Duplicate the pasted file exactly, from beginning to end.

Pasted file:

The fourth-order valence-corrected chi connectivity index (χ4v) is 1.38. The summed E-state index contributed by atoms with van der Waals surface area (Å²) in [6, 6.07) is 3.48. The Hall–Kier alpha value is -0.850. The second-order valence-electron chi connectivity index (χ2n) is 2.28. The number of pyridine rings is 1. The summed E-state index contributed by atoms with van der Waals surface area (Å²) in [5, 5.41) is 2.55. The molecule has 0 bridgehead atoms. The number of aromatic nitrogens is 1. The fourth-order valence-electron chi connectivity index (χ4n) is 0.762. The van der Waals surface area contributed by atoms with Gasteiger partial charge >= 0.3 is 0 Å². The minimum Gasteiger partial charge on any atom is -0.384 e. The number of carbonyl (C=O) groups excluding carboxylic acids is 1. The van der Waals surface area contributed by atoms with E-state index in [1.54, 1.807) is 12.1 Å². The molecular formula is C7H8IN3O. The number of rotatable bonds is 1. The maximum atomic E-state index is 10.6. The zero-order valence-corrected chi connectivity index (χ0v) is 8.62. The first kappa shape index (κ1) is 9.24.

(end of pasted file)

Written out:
The fourth-order valence-corrected chi connectivity index (χ4v) is 1.38. The summed E-state index contributed by atoms with van der Waals surface area (Å²) in [6, 6.07) is 3.48. The Hall–Kier alpha value is -0.850. The second-order valence-electron chi connectivity index (χ2n) is 2.28. The number of pyridine rings is 1. The summed E-state index contributed by atoms with van der Waals surface area (Å²) in [5, 5.41) is 2.55. The molecule has 0 bridgehead atoms. The number of aromatic nitrogens is 1. The fourth-order valence-electron chi connectivity index (χ4n) is 0.762. The van der Waals surface area contributed by atoms with Gasteiger partial charge >= 0.3 is 0 Å². The minimum Gasteiger partial charge on any atom is -0.384 e. The number of carbonyl (C=O) groups excluding carboxylic acids is 1. The van der Waals surface area contributed by atoms with E-state index in [1.54, 1.807) is 12.1 Å². The molecular formula is C7H8IN3O. The number of rotatable bonds is 1. The maximum atomic E-state index is 10.6. The zero-order valence-corrected chi connectivity index (χ0v) is 8.62. The first kappa shape index (κ1) is 9.24.